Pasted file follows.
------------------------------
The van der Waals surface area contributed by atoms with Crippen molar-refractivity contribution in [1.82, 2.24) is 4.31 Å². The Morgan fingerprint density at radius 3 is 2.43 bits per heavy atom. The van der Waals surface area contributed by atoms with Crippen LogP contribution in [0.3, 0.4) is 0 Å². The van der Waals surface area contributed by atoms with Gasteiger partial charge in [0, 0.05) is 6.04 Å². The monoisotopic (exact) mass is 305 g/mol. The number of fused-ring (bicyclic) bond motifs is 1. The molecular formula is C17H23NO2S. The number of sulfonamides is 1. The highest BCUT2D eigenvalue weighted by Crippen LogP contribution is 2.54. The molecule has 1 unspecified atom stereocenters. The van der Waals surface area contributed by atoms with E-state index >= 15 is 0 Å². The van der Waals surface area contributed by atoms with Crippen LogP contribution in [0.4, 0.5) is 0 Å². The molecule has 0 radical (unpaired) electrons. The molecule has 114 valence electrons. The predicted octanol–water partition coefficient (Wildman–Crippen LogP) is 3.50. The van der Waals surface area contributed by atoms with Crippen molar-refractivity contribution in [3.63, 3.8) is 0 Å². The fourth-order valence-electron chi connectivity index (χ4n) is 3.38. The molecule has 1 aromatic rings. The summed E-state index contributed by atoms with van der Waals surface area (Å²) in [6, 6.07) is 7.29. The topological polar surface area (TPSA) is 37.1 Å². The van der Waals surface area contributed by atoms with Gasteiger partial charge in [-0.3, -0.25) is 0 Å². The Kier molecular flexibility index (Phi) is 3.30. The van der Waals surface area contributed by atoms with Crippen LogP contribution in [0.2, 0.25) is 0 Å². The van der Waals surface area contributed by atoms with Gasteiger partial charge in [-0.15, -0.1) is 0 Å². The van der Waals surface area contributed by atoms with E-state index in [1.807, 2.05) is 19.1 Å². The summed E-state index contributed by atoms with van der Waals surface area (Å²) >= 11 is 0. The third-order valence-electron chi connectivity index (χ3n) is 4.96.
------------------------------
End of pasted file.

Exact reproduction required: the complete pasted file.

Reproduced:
The van der Waals surface area contributed by atoms with Crippen molar-refractivity contribution in [1.82, 2.24) is 4.31 Å². The Morgan fingerprint density at radius 3 is 2.43 bits per heavy atom. The van der Waals surface area contributed by atoms with Crippen LogP contribution in [0.3, 0.4) is 0 Å². The van der Waals surface area contributed by atoms with Gasteiger partial charge in [0, 0.05) is 6.04 Å². The monoisotopic (exact) mass is 305 g/mol. The number of fused-ring (bicyclic) bond motifs is 1. The molecular formula is C17H23NO2S. The number of sulfonamides is 1. The highest BCUT2D eigenvalue weighted by Crippen LogP contribution is 2.54. The molecule has 1 unspecified atom stereocenters. The van der Waals surface area contributed by atoms with E-state index >= 15 is 0 Å². The van der Waals surface area contributed by atoms with Crippen LogP contribution in [0.4, 0.5) is 0 Å². The molecule has 0 radical (unpaired) electrons. The molecule has 114 valence electrons. The predicted octanol–water partition coefficient (Wildman–Crippen LogP) is 3.50. The van der Waals surface area contributed by atoms with Crippen molar-refractivity contribution in [3.63, 3.8) is 0 Å². The fourth-order valence-electron chi connectivity index (χ4n) is 3.38. The molecule has 1 aromatic rings. The summed E-state index contributed by atoms with van der Waals surface area (Å²) in [6, 6.07) is 7.29. The topological polar surface area (TPSA) is 37.1 Å². The van der Waals surface area contributed by atoms with Gasteiger partial charge in [-0.3, -0.25) is 0 Å². The Kier molecular flexibility index (Phi) is 3.30. The van der Waals surface area contributed by atoms with Crippen LogP contribution in [0.2, 0.25) is 0 Å². The van der Waals surface area contributed by atoms with Gasteiger partial charge in [-0.15, -0.1) is 0 Å². The van der Waals surface area contributed by atoms with E-state index in [1.807, 2.05) is 19.1 Å². The summed E-state index contributed by atoms with van der Waals surface area (Å²) >= 11 is 0. The third-order valence-electron chi connectivity index (χ3n) is 4.96.